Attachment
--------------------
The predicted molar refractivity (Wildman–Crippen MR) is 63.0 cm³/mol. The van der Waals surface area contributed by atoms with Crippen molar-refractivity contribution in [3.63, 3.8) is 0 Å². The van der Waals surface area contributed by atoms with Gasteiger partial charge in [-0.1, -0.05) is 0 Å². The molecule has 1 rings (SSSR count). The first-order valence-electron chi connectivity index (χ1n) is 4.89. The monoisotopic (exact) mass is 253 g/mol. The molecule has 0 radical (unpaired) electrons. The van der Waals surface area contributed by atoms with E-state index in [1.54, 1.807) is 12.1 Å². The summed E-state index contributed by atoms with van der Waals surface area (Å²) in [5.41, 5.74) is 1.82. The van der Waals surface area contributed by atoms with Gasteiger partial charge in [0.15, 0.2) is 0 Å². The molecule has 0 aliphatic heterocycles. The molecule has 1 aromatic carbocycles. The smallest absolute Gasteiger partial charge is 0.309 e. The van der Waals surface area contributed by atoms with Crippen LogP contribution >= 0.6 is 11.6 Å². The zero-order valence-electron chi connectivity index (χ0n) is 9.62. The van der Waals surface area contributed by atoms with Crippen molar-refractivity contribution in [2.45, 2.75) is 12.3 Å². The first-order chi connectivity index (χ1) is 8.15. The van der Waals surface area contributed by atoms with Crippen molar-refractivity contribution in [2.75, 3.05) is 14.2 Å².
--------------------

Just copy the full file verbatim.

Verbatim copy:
The predicted molar refractivity (Wildman–Crippen MR) is 63.0 cm³/mol. The van der Waals surface area contributed by atoms with Crippen molar-refractivity contribution in [3.63, 3.8) is 0 Å². The van der Waals surface area contributed by atoms with Gasteiger partial charge in [-0.1, -0.05) is 0 Å². The molecule has 1 rings (SSSR count). The first-order valence-electron chi connectivity index (χ1n) is 4.89. The monoisotopic (exact) mass is 253 g/mol. The molecule has 0 radical (unpaired) electrons. The van der Waals surface area contributed by atoms with E-state index in [1.54, 1.807) is 12.1 Å². The summed E-state index contributed by atoms with van der Waals surface area (Å²) in [5.41, 5.74) is 1.82. The van der Waals surface area contributed by atoms with Gasteiger partial charge in [0.15, 0.2) is 0 Å². The molecule has 0 aliphatic heterocycles. The molecule has 1 aromatic carbocycles. The smallest absolute Gasteiger partial charge is 0.309 e. The van der Waals surface area contributed by atoms with Crippen LogP contribution >= 0.6 is 11.6 Å². The zero-order valence-electron chi connectivity index (χ0n) is 9.62. The van der Waals surface area contributed by atoms with Crippen molar-refractivity contribution in [2.45, 2.75) is 12.3 Å². The first-order chi connectivity index (χ1) is 8.15. The van der Waals surface area contributed by atoms with Crippen molar-refractivity contribution in [2.75, 3.05) is 14.2 Å².